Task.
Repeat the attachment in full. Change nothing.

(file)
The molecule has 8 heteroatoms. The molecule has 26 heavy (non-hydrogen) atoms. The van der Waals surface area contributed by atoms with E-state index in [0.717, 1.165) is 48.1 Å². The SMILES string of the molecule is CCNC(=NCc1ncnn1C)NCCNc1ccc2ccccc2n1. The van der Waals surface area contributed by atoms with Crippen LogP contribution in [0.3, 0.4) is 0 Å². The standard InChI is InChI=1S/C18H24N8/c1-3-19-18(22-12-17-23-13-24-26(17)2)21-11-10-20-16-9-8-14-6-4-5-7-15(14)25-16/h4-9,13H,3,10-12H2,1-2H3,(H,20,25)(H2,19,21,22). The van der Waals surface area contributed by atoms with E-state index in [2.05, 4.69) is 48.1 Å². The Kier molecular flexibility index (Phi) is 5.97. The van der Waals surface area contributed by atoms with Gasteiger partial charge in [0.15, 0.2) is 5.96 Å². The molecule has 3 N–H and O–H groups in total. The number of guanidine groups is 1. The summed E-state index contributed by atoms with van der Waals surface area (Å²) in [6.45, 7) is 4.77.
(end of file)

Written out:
The molecule has 8 heteroatoms. The molecule has 26 heavy (non-hydrogen) atoms. The van der Waals surface area contributed by atoms with E-state index in [0.717, 1.165) is 48.1 Å². The SMILES string of the molecule is CCNC(=NCc1ncnn1C)NCCNc1ccc2ccccc2n1. The van der Waals surface area contributed by atoms with Crippen LogP contribution in [0.3, 0.4) is 0 Å². The standard InChI is InChI=1S/C18H24N8/c1-3-19-18(22-12-17-23-13-24-26(17)2)21-11-10-20-16-9-8-14-6-4-5-7-15(14)25-16/h4-9,13H,3,10-12H2,1-2H3,(H,20,25)(H2,19,21,22). The van der Waals surface area contributed by atoms with E-state index in [2.05, 4.69) is 48.1 Å². The Kier molecular flexibility index (Phi) is 5.97. The van der Waals surface area contributed by atoms with Gasteiger partial charge in [0.15, 0.2) is 5.96 Å². The molecule has 3 N–H and O–H groups in total. The number of guanidine groups is 1. The summed E-state index contributed by atoms with van der Waals surface area (Å²) in [6.45, 7) is 4.77.